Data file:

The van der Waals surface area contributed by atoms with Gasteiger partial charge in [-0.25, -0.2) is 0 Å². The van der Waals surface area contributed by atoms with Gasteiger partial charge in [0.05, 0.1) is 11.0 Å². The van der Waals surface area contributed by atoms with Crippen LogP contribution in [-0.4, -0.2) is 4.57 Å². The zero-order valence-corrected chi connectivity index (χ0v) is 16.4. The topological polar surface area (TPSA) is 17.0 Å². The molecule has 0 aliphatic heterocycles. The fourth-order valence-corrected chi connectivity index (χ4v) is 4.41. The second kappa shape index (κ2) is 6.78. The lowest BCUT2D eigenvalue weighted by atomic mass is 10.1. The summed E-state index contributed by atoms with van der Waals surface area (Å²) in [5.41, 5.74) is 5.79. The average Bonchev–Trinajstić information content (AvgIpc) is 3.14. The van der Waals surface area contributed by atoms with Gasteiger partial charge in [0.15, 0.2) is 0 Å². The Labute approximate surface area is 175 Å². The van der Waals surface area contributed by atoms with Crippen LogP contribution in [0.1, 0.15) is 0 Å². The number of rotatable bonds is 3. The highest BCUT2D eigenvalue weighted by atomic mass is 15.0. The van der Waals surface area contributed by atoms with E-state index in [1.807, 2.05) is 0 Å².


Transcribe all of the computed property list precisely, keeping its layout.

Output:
The van der Waals surface area contributed by atoms with Gasteiger partial charge in [-0.25, -0.2) is 0 Å². The van der Waals surface area contributed by atoms with Gasteiger partial charge in [0.05, 0.1) is 11.0 Å². The van der Waals surface area contributed by atoms with Crippen LogP contribution in [-0.4, -0.2) is 4.57 Å². The zero-order valence-corrected chi connectivity index (χ0v) is 16.4. The topological polar surface area (TPSA) is 17.0 Å². The molecule has 0 aliphatic heterocycles. The fourth-order valence-corrected chi connectivity index (χ4v) is 4.41. The second kappa shape index (κ2) is 6.78. The lowest BCUT2D eigenvalue weighted by atomic mass is 10.1. The summed E-state index contributed by atoms with van der Waals surface area (Å²) in [5.41, 5.74) is 5.79. The average Bonchev–Trinajstić information content (AvgIpc) is 3.14. The van der Waals surface area contributed by atoms with Gasteiger partial charge in [0.15, 0.2) is 0 Å². The Labute approximate surface area is 175 Å². The van der Waals surface area contributed by atoms with Crippen LogP contribution in [0.1, 0.15) is 0 Å². The number of rotatable bonds is 3. The highest BCUT2D eigenvalue weighted by atomic mass is 15.0. The van der Waals surface area contributed by atoms with E-state index in [1.807, 2.05) is 0 Å².